Do You Hear Yourself Speak?

If you only knew me based on this blog, you may think that a lot of things bother me because I sometimes use this as a forum to talk about things that irk me. Fine – I’ll concede to that. And yes, this is another post like that. This one is about perhaps my greatest of pet peeves – grammatical errors and misspoken words and phrases. For one reason or another, it drives me crazy. I could easily write a post about misspellings and misuses of words (there, they’re, their), but I found this brilliant post on The Oatmeal, so I’ll just refer you to them. Here are a few examples of the screwed-up words and phrases (also known as malapropisms) that really make me grind my teeth. I’d love to hear some of yours, too…

CORRECT: ALL INTENTS AND PURPOSES
THE SCREWED-UP WAY YOU SAY IT: ALL INTENSIVE PURPOSES

The initial wording is reportedly “to all intents, constructions and purposes,” instead of all intents and purposes. It basically means under most usual circumstances, in most practical situations, or for purposes that are practical. “Intensive” implies the level of intensity of the purposes. I know, they’re kind of close, but you’re saying it wrong.

CORRECT: ET CETERA (ETC.)
THE SCREWED-UP WAY YOU SAY IT: ECK-CETTERA (ECT.)
There’s just no excuse for this one. The word is et cetera – it’s a Latin term meaning “and other things” or “and so forth.”

CORRECT: ACROSS
THE SCREWED-UP WAY YOU SAY IT:
ACROSSED
“Guess who I came acrossed at the nude pep-rally today?” or “The puppy mill is acrossed the street from Wendy’s.” These are SO wrong. Acrossed does not exist. Quit adding that extra sound at the end of the word. Seriously. You sound stupid.

CORRECT: TOUGH ROW TO HOE
THE SCREWED-UP WAY YOU SAY IT: TOUGH ROAD TO HOE
Think about this one. Why in the hell would you be hoeing a road? Do you know what a hoe is (smart-asses need not answer this question)? It’s a gardening tool used to dig trenches in soil, uproot weeds, etc. So, go ahead and scrape a hoe along the asphalt – I guess that would be pretty tough.

CORRECT: FLESH OUT
THE SCREWED-UP WAY YOU SAY IT: FLUSH OUT
If you have an idea that is incomplete and needs more thinking and more substance, you need to flesh it out, not flush it out. Fleshing out an idea is like a sculptor giving flesh to a skeletal form. An incomplete idea is like the skeleton – you need to flesh it out to make it whole. Flushing it out refers to chasing it into the open like a criminal or a bird or a criminal bird.

I think I’ve made the world a little better place by educating the few of you that read my blog. Please know that if you use these words and phrases incorrectly around me, I will want to slam your head in a car door.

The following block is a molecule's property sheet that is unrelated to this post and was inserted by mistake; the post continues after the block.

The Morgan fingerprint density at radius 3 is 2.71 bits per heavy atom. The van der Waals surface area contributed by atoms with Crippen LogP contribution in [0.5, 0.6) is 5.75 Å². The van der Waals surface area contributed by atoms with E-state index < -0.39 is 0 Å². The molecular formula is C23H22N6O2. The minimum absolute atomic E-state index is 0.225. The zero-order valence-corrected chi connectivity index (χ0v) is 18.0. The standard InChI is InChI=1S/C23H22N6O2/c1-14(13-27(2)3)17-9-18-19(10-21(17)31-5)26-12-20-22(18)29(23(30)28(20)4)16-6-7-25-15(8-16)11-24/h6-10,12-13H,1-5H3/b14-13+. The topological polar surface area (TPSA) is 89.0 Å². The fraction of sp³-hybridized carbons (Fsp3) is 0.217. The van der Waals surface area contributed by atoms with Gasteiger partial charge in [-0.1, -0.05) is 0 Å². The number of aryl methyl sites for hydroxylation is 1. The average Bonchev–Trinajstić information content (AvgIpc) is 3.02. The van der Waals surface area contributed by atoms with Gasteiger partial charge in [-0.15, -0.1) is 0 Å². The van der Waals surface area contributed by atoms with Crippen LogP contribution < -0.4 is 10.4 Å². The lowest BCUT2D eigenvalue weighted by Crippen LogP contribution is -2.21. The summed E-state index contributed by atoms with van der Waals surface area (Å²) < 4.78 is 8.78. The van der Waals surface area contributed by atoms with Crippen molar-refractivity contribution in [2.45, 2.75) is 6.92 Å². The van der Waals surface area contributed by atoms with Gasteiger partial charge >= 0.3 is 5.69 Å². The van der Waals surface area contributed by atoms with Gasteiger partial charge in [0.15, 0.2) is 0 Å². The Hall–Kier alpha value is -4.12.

Anybody else have some they’d like to share?

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11 Responses so far »

  1. 1

    Becca Wikler said,

    expecially | especially and expresso | espresso

    those really make me crazy. actually, your whole list does. people just shouldn’t talk.

  2. 3

    Ryan Jerz said,

    Ecspecially. Dude that one drives me nuts. Could care less. Another that kills me. I categorize these things in the same place I categorize spelling and grammar errors. I think it all comes back to lack of attention to detail. You should see this in the same vein: http://iampaddy.com/spell/

  3. 5

    Brad Allured said,

    Fantastic! A few of those are on my list too, along with a some others…

    “Let me axe you something” – No, but I will let you ASK me.
    “Times them” – I forgot my stopwatch? I do have a calculator, so I could MULTIPLY those numbers for you.

    Strangely, that’s all I can think of right now. I hear them constantly, but i must block them out to save my mind from the trauma.

  4. 7

    Mark said,

    This symbol here, *, is an asterisk, not an asterix, asteriks, or however else you could mispronounce it.

    Good work sir.

  5. 8

    Peggy McDowell Oliver said,

    The following will make me pull my hair out:

    Her and I are friends. Him and me are a lot alike.

    He has prostrate problems. (Really? So you help him up off the ground?)

    “He was saying he was fine, and dah-dah-dah-dah-dah…” (What??? and why are there always five “dahs”?? Is that the rule?

    “I was like….and she was all like….and so they were all, like…” ?? Where are the real words? I know I’m showing my age here, but please!

    My husband goes crazy when people say, “I could care less.” Kinda scary when people don’t even think about what they’re saying.

  6. 9

    Peggy McDowell Oliver said,

    Oops sorry I jumped the gun. You were looking for just malapropisms. (Did I spell that right?) Sorry I messed up your nice blog! 🙂

  7. 10

    Cath said,

    How funny – I was just thinking about annoying malapropisms today and came across your blog. Good work! My pet hate is people saying “I’m not adverse to” instead of “I’m not averse to”. I know there are loads more but I can’t think of them now, which doubly annoys me!

    Cath, London

    • 11

      Mike McDowell said,

      Yes! Good one. It’s another one of those times that people swap out a word for a similar sounding word and it completely changes the meaning. I guess it goes to show that we use phrases because we’ve heard other people use them, and then we echo what we thought we heard. We’ve really got to do a better job of thinking about what it is were saying.


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